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Iraq’s former prime minister Iyad Allawi gave a wide-ranging interview to Asharq al-Awsat in which he discusses Bush and his project in Iraq. Allawi was hand-picked by Bush to head the interim Iraqi government in the summer of 2004, as Bush’s proconsul, Paul Bremer, departed; he was thought at the time to be the Iraqi political leader closest and most willing to work with Bush. But with Bush now on the way back to Crawford, Allawi can afford to be candid. Here’s a summary of the interview from Reuters:
Former U.S.-installed Iraqi Prime Minister Iyad Allawi has denounced the policies of President George W. Bush as an “utter failure” that gave rise to the sectarian venom that ravaged his country… Allawi found fault with American management of Iraq since the U.S.-led invasion in 2003 as well as the government of present Prime Minister Nuri al-Maliki…
“Yes, Bush’s policies failed utterly,” said Allawi, describing the U.S. administration that once backed him. “Utter failure. Failure of U.S. domestic and foreign policy, including fighting terrorism and economic policy. His insistence on names like ‘democracy’ and ‘open elections’, without giving attention to political stability, was a big mistake. It cast shadows on Iraq, Iran, Afghanistan and Egypt, and I believe this will be remembered in history as President Bush’s policy,” he said.
Read the whole interview in English translation here. As Bush prepares to go, public opinion polls consistently show roughly two-thirds of all Americans “strongly disapproving” of his presidency, making him the most unpopular president in U.S. history—at least since the advent of public opinion polling. No doubt a solid majority of Americans would agree with Allawi’s criticism.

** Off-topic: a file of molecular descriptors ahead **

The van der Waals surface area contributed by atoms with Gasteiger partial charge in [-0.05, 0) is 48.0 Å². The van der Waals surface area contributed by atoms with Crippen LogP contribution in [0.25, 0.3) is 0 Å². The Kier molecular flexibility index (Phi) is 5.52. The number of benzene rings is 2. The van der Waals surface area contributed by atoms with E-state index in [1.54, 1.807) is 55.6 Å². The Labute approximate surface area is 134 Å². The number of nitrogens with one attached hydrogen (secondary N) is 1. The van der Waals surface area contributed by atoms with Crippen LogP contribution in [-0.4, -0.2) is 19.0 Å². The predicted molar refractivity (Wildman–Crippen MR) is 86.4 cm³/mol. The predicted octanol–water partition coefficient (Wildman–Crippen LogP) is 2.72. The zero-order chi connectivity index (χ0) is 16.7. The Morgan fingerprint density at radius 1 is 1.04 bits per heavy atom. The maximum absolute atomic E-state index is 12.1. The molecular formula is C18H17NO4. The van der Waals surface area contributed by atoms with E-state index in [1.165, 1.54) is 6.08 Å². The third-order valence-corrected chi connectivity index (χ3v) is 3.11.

More from Scott Horton:
Six Questions — October 18, 2014, 8:00 pm
Nathaniel Raymond on CIA interrogation techniques.
Mark Denbeaux on the NCIS cover-up of three “suicides” at Guantánamo Bay Detention Camp
Number of African countries with vaccination rates higher than that of the United States:
Iowa urologists reported that only a minor portion of locker-room teasing arises from “the presence of excess foreskin”; most teasing targets small penises.
A farmer in Surrey, England, was ordered by the Reigate and Banstead Borough Council to tear down his cannon-equipped castle, which he had built secretly and then concealed behind hay bales.
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“Shelby is waiting for something. He himself does not know what it is. When it comes he will either go back into the world from which he came, or sink out of sight in the morass of alcoholism or despair that has engulfed other vagrants.”